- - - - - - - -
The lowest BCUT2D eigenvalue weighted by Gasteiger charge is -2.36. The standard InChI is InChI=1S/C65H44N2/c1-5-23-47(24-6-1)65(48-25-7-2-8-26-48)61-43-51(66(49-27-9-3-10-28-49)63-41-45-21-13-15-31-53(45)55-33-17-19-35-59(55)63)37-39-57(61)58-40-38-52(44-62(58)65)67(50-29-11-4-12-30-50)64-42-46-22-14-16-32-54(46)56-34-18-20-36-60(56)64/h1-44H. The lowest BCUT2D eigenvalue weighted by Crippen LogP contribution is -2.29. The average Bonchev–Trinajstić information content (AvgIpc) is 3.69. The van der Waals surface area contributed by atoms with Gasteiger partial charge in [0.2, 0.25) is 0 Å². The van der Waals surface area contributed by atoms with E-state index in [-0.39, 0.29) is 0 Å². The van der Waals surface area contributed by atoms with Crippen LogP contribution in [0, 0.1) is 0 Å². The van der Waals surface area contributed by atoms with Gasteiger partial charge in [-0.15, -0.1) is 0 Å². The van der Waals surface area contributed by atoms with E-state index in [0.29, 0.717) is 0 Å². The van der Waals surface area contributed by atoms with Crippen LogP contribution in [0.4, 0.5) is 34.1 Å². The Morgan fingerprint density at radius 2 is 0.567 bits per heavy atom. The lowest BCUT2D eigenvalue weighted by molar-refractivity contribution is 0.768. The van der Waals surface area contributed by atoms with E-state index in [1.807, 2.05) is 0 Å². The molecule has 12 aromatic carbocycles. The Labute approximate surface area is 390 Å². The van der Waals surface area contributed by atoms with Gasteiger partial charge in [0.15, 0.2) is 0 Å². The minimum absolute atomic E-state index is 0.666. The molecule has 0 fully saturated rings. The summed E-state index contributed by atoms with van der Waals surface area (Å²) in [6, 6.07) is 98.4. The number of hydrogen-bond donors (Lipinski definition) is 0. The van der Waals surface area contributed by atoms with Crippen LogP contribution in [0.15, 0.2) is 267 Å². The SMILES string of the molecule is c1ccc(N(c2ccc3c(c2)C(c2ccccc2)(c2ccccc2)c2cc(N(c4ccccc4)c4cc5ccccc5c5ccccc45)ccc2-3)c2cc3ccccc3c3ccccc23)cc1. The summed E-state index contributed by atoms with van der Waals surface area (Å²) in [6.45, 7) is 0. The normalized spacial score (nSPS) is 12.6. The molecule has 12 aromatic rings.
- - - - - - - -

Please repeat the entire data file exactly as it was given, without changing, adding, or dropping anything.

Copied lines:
The lowest BCUT2D eigenvalue weighted by Gasteiger charge is -2.36. The standard InChI is InChI=1S/C65H44N2/c1-5-23-47(24-6-1)65(48-25-7-2-8-26-48)61-43-51(66(49-27-9-3-10-28-49)63-41-45-21-13-15-31-53(45)55-33-17-19-35-59(55)63)37-39-57(61)58-40-38-52(44-62(58)65)67(50-29-11-4-12-30-50)64-42-46-22-14-16-32-54(46)56-34-18-20-36-60(56)64/h1-44H. The lowest BCUT2D eigenvalue weighted by Crippen LogP contribution is -2.29. The average Bonchev–Trinajstić information content (AvgIpc) is 3.69. The van der Waals surface area contributed by atoms with Gasteiger partial charge in [0.2, 0.25) is 0 Å². The van der Waals surface area contributed by atoms with E-state index in [-0.39, 0.29) is 0 Å². The van der Waals surface area contributed by atoms with Crippen LogP contribution in [0, 0.1) is 0 Å². The van der Waals surface area contributed by atoms with Gasteiger partial charge in [-0.15, -0.1) is 0 Å². The van der Waals surface area contributed by atoms with E-state index in [0.29, 0.717) is 0 Å². The van der Waals surface area contributed by atoms with Crippen LogP contribution in [0.4, 0.5) is 34.1 Å². The Morgan fingerprint density at radius 2 is 0.567 bits per heavy atom. The lowest BCUT2D eigenvalue weighted by molar-refractivity contribution is 0.768. The van der Waals surface area contributed by atoms with E-state index in [1.807, 2.05) is 0 Å². The molecule has 12 aromatic carbocycles. The Labute approximate surface area is 390 Å². The van der Waals surface area contributed by atoms with Gasteiger partial charge in [0.15, 0.2) is 0 Å². The minimum absolute atomic E-state index is 0.666. The molecule has 0 fully saturated rings. The summed E-state index contributed by atoms with van der Waals surface area (Å²) in [6, 6.07) is 98.4. The number of hydrogen-bond donors (Lipinski definition) is 0. The van der Waals surface area contributed by atoms with Crippen LogP contribution in [0.15, 0.2) is 267 Å². The SMILES string of the molecule is c1ccc(N(c2ccc3c(c2)C(c2ccccc2)(c2ccccc2)c2cc(N(c4ccccc4)c4cc5ccccc5c5ccccc45)ccc2-3)c2cc3ccccc3c3ccccc23)cc1. The summed E-state index contributed by atoms with van der Waals surface area (Å²) in [6.45, 7) is 0. The normalized spacial score (nSPS) is 12.6. The molecule has 12 aromatic rings.